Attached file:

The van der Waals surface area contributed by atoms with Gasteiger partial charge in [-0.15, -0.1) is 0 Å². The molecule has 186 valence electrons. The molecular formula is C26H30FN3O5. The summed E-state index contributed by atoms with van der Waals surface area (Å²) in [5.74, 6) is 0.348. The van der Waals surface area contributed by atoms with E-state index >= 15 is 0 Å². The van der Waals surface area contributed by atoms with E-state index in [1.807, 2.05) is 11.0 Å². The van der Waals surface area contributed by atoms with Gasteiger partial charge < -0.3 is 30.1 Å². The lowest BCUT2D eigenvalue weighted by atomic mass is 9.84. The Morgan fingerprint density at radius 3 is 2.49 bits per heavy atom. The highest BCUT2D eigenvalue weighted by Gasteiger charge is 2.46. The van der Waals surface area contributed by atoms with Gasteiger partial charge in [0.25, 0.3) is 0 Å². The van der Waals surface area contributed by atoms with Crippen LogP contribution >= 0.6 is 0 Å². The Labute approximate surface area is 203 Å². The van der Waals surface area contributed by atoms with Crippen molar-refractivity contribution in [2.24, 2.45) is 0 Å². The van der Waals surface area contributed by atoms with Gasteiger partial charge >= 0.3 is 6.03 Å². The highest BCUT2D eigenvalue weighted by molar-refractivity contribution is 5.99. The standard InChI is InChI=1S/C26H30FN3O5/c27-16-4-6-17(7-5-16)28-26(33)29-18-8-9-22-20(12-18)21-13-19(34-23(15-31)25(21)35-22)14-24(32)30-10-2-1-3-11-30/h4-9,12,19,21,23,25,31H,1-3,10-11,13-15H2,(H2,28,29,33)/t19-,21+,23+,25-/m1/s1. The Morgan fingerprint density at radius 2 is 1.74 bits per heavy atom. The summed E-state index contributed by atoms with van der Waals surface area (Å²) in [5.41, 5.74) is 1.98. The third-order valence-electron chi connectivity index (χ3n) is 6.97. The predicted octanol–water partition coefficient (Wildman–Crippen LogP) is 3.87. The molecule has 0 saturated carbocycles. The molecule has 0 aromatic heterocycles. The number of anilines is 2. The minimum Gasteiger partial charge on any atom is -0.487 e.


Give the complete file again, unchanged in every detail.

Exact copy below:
The van der Waals surface area contributed by atoms with Gasteiger partial charge in [-0.15, -0.1) is 0 Å². The molecule has 186 valence electrons. The molecular formula is C26H30FN3O5. The summed E-state index contributed by atoms with van der Waals surface area (Å²) in [5.74, 6) is 0.348. The van der Waals surface area contributed by atoms with E-state index >= 15 is 0 Å². The van der Waals surface area contributed by atoms with E-state index in [1.807, 2.05) is 11.0 Å². The van der Waals surface area contributed by atoms with Gasteiger partial charge < -0.3 is 30.1 Å². The lowest BCUT2D eigenvalue weighted by atomic mass is 9.84. The Morgan fingerprint density at radius 3 is 2.49 bits per heavy atom. The highest BCUT2D eigenvalue weighted by Gasteiger charge is 2.46. The van der Waals surface area contributed by atoms with Gasteiger partial charge in [0.25, 0.3) is 0 Å². The van der Waals surface area contributed by atoms with Crippen LogP contribution >= 0.6 is 0 Å². The Labute approximate surface area is 203 Å². The van der Waals surface area contributed by atoms with Crippen molar-refractivity contribution in [2.24, 2.45) is 0 Å². The van der Waals surface area contributed by atoms with Gasteiger partial charge >= 0.3 is 6.03 Å². The highest BCUT2D eigenvalue weighted by molar-refractivity contribution is 5.99. The standard InChI is InChI=1S/C26H30FN3O5/c27-16-4-6-17(7-5-16)28-26(33)29-18-8-9-22-20(12-18)21-13-19(34-23(15-31)25(21)35-22)14-24(32)30-10-2-1-3-11-30/h4-9,12,19,21,23,25,31H,1-3,10-11,13-15H2,(H2,28,29,33)/t19-,21+,23+,25-/m1/s1. The Morgan fingerprint density at radius 2 is 1.74 bits per heavy atom. The summed E-state index contributed by atoms with van der Waals surface area (Å²) in [5.41, 5.74) is 1.98. The third-order valence-electron chi connectivity index (χ3n) is 6.97. The predicted octanol–water partition coefficient (Wildman–Crippen LogP) is 3.87. The molecule has 0 saturated carbocycles. The molecule has 0 aromatic heterocycles. The number of anilines is 2. The minimum Gasteiger partial charge on any atom is -0.487 e.